Here are some helpful suggestions for stain removal from Fashion: Fall-Winter 1950.
“Following are simple, effective ways to remove stains and keep clothes and home fabrics spotlessly clean. Work carefully, quickly out of doors or in a well-ventilated room. Gasoline, naphtha and ether catch fire easily, so never use them near a fire. The first rule is to start while the spot is fresh, even before it dries if possible. Be sure you know what the cloth is made of – cotton, wool, silk, rayon, etc. Never use strong acids or alkalies. Water weakens rayon; sodium perborate and hydrogen peroxide are the safest bleaches to use. Find out what the stain is, if possible, before trying to remove it. Keep all stain removers together on a handy shelf out of reach of children. Label all jars and bottles; be sure to mark ‘Poison’ on the poisonous ones. For a complete shelf you’ll need bleaches, absorbent powders; grease solvents; cloth, white blotting paper or cleansing tissues; medicine dropper; glass rod, bowls. Use removers sparingly with light brushing motions.”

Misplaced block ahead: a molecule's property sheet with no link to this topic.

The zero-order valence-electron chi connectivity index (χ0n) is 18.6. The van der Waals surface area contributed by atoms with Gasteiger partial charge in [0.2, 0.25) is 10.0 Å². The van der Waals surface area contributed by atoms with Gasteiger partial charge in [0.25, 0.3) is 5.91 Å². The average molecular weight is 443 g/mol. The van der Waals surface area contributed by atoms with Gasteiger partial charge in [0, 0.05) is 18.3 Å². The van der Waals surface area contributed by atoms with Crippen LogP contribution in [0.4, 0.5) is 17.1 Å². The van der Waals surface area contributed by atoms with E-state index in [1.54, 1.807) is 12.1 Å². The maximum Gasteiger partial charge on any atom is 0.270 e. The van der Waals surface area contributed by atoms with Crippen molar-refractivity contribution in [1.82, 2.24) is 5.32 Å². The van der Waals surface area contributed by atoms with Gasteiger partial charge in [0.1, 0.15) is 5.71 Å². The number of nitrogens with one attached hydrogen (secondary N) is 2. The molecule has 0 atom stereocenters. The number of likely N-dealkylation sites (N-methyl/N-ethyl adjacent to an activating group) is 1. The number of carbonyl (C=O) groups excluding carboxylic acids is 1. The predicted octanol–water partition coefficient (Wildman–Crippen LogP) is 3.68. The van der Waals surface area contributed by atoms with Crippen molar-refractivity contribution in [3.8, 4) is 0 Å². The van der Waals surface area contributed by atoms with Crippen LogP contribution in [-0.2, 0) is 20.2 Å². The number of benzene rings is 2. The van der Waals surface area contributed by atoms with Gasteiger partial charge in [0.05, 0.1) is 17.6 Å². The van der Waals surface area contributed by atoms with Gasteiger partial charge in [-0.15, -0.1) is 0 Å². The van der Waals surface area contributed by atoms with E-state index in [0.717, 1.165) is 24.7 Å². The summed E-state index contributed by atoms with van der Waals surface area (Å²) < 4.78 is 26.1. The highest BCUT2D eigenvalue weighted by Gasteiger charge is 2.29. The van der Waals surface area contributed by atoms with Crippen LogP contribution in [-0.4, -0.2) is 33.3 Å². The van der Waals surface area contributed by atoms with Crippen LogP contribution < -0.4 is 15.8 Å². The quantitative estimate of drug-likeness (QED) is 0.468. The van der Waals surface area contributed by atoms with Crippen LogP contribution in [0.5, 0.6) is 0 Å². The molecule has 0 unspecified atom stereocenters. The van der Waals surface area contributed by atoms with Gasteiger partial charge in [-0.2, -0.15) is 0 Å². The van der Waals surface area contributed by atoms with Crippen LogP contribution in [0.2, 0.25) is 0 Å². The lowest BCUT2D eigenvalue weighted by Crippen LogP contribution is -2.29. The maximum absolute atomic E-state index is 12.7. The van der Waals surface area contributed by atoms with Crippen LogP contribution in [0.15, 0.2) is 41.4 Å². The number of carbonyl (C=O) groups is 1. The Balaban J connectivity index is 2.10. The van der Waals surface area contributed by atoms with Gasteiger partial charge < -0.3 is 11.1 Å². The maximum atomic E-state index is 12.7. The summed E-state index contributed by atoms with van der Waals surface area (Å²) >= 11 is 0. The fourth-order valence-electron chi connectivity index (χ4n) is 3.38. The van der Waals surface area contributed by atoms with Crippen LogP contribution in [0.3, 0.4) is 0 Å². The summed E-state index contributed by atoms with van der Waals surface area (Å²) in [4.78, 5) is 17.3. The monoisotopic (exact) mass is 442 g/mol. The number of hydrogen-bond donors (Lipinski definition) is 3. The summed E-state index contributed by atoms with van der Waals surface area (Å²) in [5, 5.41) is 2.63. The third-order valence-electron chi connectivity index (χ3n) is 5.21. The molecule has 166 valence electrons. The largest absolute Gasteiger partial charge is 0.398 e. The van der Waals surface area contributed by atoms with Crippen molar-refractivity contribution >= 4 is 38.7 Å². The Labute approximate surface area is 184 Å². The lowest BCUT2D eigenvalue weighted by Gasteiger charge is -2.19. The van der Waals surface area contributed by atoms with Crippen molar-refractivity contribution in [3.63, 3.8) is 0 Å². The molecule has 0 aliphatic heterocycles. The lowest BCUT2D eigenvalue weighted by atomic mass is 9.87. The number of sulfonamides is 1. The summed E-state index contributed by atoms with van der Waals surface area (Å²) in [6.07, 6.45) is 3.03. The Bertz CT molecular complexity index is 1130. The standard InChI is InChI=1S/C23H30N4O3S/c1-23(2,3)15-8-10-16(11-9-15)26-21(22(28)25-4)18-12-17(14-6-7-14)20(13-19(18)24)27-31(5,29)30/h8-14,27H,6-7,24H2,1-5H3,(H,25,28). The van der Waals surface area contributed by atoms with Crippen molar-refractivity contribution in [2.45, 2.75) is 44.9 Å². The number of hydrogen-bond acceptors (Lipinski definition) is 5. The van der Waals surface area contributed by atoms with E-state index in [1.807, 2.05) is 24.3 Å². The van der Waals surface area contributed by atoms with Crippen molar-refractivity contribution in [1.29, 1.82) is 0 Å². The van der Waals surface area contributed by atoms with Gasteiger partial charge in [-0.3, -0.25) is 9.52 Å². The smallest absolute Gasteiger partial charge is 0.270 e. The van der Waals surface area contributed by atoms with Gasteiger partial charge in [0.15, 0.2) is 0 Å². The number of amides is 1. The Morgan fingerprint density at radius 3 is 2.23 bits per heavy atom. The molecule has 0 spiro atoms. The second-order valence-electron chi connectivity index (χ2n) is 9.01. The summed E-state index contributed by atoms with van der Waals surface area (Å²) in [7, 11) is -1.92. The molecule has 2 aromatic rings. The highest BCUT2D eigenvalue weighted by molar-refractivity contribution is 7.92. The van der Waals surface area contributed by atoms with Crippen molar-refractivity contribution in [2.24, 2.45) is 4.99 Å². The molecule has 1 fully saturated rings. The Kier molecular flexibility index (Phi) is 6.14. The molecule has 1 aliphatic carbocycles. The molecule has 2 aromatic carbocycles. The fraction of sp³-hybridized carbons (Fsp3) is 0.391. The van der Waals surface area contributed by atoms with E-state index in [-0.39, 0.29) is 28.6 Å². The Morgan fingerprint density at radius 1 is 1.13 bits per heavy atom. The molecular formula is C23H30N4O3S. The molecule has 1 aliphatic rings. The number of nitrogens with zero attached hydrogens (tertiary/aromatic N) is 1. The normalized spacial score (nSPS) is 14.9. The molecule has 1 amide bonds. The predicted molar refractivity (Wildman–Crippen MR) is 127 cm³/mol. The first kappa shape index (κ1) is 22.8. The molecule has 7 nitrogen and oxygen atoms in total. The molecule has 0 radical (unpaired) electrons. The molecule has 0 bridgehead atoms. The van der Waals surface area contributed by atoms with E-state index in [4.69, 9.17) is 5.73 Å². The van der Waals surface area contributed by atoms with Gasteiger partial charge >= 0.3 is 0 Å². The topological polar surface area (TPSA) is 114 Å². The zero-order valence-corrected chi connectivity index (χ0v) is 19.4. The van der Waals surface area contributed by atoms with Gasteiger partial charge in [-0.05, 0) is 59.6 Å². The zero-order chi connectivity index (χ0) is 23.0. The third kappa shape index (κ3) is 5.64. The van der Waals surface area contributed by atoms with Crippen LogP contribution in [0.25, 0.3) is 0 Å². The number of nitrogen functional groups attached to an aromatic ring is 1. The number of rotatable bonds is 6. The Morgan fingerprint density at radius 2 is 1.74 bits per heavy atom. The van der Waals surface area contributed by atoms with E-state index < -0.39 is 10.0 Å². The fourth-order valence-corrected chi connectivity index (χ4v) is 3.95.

I am not sure what to think of applying kerosene or turpentine to any of my clothes in an effort to remove something as benign as gum! "Use sparingly" - you got that right! And which is worse: grease stains or gasoline and benzene. Seriously – who has benzene in their home!?!
Although, to be fair, I have no idea what most of the scary-sounding ingredients in any standard household cleaner actually do - which is also disturbing, come to think of it. So perhaps gasoline, kerosene, and benzene are mild in comparison to what we use today? Any chemistry majors out there? Because it seems to me that some of these helpful suggestions are just as likely to burn right through the fabric rather than remove a stain. I guess dissolving fabric is one way to remove that pesky mark from your favorite frock!
I think I will just stick with the old-fashioned soap and water route!
[Vintage adverts & photos source]